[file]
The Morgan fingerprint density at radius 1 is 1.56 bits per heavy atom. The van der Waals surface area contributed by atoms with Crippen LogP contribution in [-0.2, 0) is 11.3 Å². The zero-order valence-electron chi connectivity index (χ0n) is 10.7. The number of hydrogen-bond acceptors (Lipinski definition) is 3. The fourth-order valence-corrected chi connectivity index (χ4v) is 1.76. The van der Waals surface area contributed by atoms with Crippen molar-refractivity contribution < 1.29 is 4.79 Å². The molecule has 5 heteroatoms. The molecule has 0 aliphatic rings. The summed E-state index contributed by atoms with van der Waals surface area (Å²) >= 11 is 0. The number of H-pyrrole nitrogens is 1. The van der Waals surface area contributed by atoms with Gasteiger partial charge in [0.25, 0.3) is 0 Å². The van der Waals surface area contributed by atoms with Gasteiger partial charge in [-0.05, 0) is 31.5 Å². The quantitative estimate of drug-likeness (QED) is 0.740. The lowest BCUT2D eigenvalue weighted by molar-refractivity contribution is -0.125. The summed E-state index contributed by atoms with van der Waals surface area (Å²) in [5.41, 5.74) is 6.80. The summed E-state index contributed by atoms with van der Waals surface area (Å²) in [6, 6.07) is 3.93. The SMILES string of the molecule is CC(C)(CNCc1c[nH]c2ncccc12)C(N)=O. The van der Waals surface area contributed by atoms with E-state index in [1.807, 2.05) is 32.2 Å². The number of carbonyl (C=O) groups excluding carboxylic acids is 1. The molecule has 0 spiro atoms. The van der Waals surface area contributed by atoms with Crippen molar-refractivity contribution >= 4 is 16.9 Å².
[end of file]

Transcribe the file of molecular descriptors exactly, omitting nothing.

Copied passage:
The Morgan fingerprint density at radius 1 is 1.56 bits per heavy atom. The van der Waals surface area contributed by atoms with Crippen LogP contribution in [-0.2, 0) is 11.3 Å². The zero-order valence-electron chi connectivity index (χ0n) is 10.7. The number of hydrogen-bond acceptors (Lipinski definition) is 3. The fourth-order valence-corrected chi connectivity index (χ4v) is 1.76. The van der Waals surface area contributed by atoms with Crippen molar-refractivity contribution < 1.29 is 4.79 Å². The molecule has 5 heteroatoms. The molecule has 0 aliphatic rings. The summed E-state index contributed by atoms with van der Waals surface area (Å²) >= 11 is 0. The number of H-pyrrole nitrogens is 1. The van der Waals surface area contributed by atoms with Gasteiger partial charge in [0.25, 0.3) is 0 Å². The van der Waals surface area contributed by atoms with Gasteiger partial charge in [-0.05, 0) is 31.5 Å². The quantitative estimate of drug-likeness (QED) is 0.740. The lowest BCUT2D eigenvalue weighted by molar-refractivity contribution is -0.125. The summed E-state index contributed by atoms with van der Waals surface area (Å²) in [5.41, 5.74) is 6.80. The summed E-state index contributed by atoms with van der Waals surface area (Å²) in [6, 6.07) is 3.93. The SMILES string of the molecule is CC(C)(CNCc1c[nH]c2ncccc12)C(N)=O. The van der Waals surface area contributed by atoms with E-state index in [1.807, 2.05) is 32.2 Å². The number of carbonyl (C=O) groups excluding carboxylic acids is 1. The molecule has 0 spiro atoms. The van der Waals surface area contributed by atoms with Crippen molar-refractivity contribution >= 4 is 16.9 Å².